Have you heard about the loneliness epidemic? Recent studies reveal that even though we are more connected than ever due to technology, somehow we are growing more and more isolated and consequently, more lonely.
It is a post-modern paradox. We are connected, yet so disconnected.
Would you agree that this relational crisis presents a great opportunity for the church to step up and lead the way in helping people re-connect? I do. After all, when it comes down to it, restoring broken relationships is what the Christian faith is all about.
Through Jesus, our relationship with God can be reconciled and restored (II Cor. 5:18-21). And through Jesus, so can our relationships with one another become what God intends for them to be: real, meaningful, and inspiring.
Hebrews 10 describes the ideal scenario for the church:
24 Let us think of ways to motivate one another to acts of love and good works. 25 And let us not neglect our meeting together, as some people do, but encourage one another, especially now that the day of his return is drawing near. (NLT)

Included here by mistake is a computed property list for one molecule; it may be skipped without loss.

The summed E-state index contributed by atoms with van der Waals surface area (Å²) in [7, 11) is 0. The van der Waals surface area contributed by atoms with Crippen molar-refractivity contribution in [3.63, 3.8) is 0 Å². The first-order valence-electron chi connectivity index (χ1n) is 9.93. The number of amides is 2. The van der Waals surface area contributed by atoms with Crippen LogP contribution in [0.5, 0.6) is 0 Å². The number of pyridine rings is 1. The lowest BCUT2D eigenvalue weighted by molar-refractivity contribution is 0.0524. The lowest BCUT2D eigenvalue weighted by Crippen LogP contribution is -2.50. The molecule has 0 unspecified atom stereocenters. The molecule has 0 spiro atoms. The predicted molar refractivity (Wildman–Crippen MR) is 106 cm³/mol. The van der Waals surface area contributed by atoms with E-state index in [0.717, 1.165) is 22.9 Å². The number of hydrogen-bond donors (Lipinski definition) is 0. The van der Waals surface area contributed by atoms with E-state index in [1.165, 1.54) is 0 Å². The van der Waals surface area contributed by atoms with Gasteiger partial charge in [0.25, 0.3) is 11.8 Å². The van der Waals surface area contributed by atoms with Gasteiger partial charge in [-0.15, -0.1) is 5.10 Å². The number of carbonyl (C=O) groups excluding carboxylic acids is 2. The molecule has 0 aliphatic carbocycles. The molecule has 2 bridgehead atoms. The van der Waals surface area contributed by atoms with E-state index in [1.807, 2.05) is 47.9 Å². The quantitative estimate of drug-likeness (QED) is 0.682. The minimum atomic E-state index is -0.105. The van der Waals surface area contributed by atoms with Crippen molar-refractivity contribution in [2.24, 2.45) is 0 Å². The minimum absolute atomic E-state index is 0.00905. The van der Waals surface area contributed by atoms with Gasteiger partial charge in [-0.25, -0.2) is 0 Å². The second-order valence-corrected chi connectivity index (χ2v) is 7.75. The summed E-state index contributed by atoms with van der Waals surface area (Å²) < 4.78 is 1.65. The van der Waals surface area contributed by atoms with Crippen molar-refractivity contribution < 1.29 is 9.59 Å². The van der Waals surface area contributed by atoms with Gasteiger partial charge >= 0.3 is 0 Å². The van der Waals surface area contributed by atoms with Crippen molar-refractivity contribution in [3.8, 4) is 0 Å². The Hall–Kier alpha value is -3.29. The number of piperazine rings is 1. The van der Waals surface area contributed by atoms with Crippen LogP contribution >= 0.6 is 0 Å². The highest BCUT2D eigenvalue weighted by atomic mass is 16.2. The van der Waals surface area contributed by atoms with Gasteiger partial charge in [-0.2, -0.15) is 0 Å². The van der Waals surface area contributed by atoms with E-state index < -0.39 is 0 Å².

In other words, among Christians there should be less “me” and more “we.” Following Jesus is a personal journey indeed, but it is also very much a group exercise.
The longer I live the more I appreciate the difference between life in relationship with others versus life without those relationships. I am amazed how after spending just a few minutes in authentic interaction with another person, I walk away refreshed and empowered by the exchange.
Even as an introvert who gets energy from time alone, I must admit that I am better when I go out of my way to be with others. It may sound cliché, but you and I are better together.
So, I pray that you have a plan to connect soon with a church, to assemble with other believers like yourself. If you happen to be nearby, you’re sure welcome at my church. We are by no means the biggest or best, but we are growing together.
It’s a new day with God. Run with it.